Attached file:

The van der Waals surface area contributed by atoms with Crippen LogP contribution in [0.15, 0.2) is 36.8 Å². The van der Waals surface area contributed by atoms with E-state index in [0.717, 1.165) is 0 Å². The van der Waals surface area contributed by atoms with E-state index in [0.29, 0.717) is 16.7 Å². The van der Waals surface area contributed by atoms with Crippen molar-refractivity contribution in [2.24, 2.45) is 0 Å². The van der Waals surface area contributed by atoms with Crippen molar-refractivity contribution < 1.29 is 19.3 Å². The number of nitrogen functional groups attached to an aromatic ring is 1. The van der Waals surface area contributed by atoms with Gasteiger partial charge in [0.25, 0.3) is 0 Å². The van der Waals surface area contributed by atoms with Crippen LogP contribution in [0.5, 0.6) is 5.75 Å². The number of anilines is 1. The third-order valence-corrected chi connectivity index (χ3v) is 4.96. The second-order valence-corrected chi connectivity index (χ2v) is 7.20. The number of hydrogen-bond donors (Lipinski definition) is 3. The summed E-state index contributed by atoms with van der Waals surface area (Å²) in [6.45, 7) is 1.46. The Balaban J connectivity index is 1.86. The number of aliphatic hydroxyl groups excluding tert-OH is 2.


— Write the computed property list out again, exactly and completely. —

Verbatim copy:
The van der Waals surface area contributed by atoms with Crippen LogP contribution in [0.15, 0.2) is 36.8 Å². The van der Waals surface area contributed by atoms with E-state index in [0.717, 1.165) is 0 Å². The van der Waals surface area contributed by atoms with E-state index in [0.29, 0.717) is 16.7 Å². The van der Waals surface area contributed by atoms with Crippen molar-refractivity contribution in [2.24, 2.45) is 0 Å². The van der Waals surface area contributed by atoms with Crippen molar-refractivity contribution < 1.29 is 19.3 Å². The number of nitrogen functional groups attached to an aromatic ring is 1. The van der Waals surface area contributed by atoms with Gasteiger partial charge in [0.25, 0.3) is 0 Å². The van der Waals surface area contributed by atoms with Crippen LogP contribution in [0.5, 0.6) is 5.75 Å². The number of anilines is 1. The third-order valence-corrected chi connectivity index (χ3v) is 4.96. The second-order valence-corrected chi connectivity index (χ2v) is 7.20. The number of hydrogen-bond donors (Lipinski definition) is 3. The summed E-state index contributed by atoms with van der Waals surface area (Å²) in [6.45, 7) is 1.46. The Balaban J connectivity index is 1.86. The number of aliphatic hydroxyl groups excluding tert-OH is 2.